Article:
The BBC has confirmed it will host a series of TV debates and interviews as Tory leadership hopefuls battle it out to become the next Prime Minister.
BBC News will put on a series of special programmes, including a debate between all the candidates in the leadership race in mid-June, moderated by Newsnight presenter Emily Maitlis.
Voting by Conservative MPs will whittle the field down to two final candidates, who will then be invited to put their case to an audience in a one-off edition of Question Time with Fiona Bruce.
The two remaining candidates will also face one-one one interviews with Andrew Neil, both during individual stand-alone programmes and within the voting period for Conservative party members, who will elect the next Prime Minister.
“The decision being made by Conservative party members will profoundly affect us all, so it feels right that BBC audiences get a chance to see the candidates debate with each other, and that we scrutinise the various policy proposals they will be standing on,” said Fran Unsworth, the BBC’s director of news and current affairs.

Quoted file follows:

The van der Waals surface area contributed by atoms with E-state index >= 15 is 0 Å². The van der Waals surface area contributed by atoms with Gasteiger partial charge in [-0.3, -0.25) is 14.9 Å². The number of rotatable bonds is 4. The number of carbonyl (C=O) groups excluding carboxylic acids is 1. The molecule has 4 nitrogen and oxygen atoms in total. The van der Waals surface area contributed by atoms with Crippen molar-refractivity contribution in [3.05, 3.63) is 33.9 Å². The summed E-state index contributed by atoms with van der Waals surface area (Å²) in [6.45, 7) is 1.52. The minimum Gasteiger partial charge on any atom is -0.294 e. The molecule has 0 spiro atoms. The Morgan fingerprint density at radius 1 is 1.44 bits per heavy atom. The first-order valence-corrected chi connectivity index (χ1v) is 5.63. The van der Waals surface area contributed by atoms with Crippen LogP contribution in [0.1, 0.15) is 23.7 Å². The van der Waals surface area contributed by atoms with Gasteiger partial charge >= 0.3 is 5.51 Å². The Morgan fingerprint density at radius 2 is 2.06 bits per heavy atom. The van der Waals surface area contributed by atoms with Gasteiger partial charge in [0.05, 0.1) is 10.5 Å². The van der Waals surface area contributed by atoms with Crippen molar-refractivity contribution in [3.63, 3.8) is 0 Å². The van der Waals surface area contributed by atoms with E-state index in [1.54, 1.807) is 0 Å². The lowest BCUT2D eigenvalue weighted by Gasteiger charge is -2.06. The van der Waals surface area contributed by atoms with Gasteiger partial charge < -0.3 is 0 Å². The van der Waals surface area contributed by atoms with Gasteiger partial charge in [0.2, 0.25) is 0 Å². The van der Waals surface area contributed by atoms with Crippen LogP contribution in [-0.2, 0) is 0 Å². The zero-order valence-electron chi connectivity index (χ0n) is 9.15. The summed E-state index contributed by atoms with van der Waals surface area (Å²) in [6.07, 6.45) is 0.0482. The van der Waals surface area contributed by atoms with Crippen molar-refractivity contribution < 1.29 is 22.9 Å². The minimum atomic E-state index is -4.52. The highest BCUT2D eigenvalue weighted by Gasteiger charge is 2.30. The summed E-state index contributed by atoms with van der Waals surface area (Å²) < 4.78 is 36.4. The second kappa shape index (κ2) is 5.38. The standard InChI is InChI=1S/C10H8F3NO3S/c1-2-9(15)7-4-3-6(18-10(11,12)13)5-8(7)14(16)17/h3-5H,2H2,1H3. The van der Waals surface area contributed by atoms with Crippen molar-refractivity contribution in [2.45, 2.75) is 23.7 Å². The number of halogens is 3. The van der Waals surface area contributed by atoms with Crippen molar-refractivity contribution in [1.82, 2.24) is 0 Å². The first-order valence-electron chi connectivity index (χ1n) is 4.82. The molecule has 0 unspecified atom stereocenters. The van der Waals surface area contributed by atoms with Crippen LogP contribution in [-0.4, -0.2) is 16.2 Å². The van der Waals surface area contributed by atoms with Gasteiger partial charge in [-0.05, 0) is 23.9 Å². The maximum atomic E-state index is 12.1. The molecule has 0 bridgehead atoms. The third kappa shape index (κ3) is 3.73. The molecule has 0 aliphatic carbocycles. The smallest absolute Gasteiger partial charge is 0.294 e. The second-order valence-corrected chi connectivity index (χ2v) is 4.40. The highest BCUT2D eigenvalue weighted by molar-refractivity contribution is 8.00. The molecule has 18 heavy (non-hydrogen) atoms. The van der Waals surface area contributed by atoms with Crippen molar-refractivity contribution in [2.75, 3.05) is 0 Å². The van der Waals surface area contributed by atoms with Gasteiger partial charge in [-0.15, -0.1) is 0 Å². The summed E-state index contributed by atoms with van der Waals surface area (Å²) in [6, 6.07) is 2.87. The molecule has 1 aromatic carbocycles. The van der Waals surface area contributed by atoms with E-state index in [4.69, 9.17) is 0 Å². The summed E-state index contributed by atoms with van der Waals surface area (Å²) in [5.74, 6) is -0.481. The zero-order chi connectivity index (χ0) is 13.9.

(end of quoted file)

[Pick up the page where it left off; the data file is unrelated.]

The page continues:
“Our plans include bringing the final two candidates in front of the same Question Time audience on the same night to be quizzed by the public, as although the final say will fall to Conservative party members, it’s firmly in the public interest for audiences to question and hear from the next potential Prime Minister.”
It came as Sky News unveiled plans to host a head-to-head debate between Tory leadership contenders in front of a live studio audiences made up of Conservative voters. The show, which will be hosted by Kay Burley, will be broadcast live on TV and on Sky News's digital and radio platforms.
ITV also plans to host both a head-to-head debate and interviews, and has said it will announced details of its plans in due course.
The BBC said its programming is scheduled for June and will be confirmed in due course.